About 150 people received notices last February informing them they should undergo tests as a precaution.
The McGill University Health Centre's medical director of infection prevention, Dr. Charles Frenette, told CBC News that 89 per cent of the patients have responded to the notices, and all have tested negative.
The hospital is trying to track down the remaining 11 per cent of patients to ensure they get tested.
Frenette said a routine review of cleaning and sterilization procedures found that the tool hadn’t been completely disassembled during past cleanings.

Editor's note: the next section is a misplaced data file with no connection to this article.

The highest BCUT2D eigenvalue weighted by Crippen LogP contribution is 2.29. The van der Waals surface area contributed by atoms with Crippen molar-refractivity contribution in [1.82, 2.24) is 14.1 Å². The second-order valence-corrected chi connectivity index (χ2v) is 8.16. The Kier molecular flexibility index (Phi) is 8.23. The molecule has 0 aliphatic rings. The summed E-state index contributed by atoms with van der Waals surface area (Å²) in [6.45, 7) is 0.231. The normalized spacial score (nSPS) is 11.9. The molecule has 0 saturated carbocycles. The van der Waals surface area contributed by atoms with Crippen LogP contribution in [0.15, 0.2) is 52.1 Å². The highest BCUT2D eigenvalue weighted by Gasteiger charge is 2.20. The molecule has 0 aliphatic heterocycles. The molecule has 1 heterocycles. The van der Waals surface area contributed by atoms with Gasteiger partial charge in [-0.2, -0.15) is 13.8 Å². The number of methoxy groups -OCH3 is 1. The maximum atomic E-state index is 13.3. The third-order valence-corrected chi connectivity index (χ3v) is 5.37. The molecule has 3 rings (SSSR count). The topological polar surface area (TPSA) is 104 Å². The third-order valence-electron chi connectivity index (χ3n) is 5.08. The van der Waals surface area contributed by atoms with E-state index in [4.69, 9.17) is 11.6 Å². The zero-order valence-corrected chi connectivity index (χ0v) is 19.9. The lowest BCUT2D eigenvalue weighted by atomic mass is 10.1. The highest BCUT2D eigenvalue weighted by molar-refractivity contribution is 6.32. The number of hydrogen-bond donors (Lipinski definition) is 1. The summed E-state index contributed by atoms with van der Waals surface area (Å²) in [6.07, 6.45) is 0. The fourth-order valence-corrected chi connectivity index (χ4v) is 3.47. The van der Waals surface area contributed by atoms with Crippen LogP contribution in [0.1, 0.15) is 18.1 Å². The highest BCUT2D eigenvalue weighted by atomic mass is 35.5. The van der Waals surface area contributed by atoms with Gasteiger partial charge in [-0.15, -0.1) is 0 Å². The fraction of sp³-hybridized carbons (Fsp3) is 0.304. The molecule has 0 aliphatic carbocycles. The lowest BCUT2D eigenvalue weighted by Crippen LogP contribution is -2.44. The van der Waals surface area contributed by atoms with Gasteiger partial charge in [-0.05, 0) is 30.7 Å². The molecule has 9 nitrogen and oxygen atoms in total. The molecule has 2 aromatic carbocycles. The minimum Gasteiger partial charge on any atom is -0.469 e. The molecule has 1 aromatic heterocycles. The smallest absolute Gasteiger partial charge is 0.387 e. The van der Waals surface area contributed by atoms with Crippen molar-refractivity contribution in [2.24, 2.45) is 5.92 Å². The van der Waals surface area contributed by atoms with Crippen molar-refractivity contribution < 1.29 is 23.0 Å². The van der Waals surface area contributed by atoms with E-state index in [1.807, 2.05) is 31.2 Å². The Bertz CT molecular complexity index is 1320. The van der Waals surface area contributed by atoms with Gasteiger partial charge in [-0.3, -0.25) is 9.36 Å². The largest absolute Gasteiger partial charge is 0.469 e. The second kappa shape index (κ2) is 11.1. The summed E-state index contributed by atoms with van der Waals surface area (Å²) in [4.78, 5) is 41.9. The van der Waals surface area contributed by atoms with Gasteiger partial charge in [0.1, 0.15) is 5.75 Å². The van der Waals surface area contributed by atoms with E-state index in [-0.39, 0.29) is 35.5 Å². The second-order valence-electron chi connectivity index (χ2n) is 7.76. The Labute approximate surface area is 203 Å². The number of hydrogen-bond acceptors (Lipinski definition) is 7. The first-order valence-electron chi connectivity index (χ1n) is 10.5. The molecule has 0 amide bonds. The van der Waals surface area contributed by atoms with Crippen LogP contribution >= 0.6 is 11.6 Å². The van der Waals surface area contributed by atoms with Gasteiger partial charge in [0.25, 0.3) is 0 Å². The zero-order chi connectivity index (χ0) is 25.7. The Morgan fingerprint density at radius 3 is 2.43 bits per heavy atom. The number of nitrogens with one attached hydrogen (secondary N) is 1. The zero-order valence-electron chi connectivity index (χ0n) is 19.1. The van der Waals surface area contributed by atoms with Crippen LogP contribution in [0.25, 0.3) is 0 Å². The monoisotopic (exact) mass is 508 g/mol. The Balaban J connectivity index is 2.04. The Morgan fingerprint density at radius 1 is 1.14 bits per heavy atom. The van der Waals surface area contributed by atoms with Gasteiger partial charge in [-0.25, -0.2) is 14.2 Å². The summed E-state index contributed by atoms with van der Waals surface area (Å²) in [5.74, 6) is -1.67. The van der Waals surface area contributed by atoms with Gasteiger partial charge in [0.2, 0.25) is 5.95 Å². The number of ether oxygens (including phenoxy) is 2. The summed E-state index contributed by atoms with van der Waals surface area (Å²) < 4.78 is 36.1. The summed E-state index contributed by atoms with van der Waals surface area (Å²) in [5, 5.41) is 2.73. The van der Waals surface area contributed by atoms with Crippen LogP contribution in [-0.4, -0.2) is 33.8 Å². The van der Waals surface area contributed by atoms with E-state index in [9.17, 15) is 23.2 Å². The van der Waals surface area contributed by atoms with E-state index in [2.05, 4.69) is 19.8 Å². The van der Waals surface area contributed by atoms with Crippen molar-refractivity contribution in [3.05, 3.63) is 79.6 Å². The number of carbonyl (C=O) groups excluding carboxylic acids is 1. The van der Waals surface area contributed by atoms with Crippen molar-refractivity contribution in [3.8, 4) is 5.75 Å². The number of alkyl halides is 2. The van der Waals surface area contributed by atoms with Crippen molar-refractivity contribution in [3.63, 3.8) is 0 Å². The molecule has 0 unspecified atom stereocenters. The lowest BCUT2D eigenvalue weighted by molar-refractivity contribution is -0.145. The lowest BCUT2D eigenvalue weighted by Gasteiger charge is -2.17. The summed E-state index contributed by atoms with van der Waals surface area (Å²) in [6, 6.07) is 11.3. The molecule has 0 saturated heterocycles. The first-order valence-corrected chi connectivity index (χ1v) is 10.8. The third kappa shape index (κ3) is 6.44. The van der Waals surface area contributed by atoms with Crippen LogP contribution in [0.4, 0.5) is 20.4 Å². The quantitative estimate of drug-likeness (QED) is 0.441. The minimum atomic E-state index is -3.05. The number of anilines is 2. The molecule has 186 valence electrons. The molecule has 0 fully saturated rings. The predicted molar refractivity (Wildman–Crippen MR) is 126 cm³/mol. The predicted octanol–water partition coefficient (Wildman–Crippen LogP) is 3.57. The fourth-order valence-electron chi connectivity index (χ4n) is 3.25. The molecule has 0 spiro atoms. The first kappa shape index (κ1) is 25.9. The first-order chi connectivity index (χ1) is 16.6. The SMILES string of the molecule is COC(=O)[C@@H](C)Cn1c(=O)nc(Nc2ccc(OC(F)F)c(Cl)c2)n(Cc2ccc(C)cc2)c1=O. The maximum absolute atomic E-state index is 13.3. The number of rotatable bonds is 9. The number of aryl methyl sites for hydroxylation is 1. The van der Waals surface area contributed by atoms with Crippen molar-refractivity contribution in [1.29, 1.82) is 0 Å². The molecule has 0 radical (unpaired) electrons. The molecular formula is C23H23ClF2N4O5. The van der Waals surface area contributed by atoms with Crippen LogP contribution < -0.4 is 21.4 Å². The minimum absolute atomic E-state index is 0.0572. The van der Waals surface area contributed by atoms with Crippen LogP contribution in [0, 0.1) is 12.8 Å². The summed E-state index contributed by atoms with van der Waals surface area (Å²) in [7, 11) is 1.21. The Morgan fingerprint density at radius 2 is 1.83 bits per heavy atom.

The tool — a liver retractor — is used to lift the liver to allow the surgeon a better view of the stomach.
Frenette said surgical debris was discovered in a connection point that hadn’t been unscrewed.
“It might have been old dust. It could have been old blood, which is why we recalled all the patients,” he said.
The risk of infection was minimal, said Frenette.
“But in circumstances like that, we take no chances and do a recall,” he said.
Health Canada and Montreal’s public health agency have also been notified of the problem to ensure other hospitals are made aware of the proper cleaning procedure for the tool.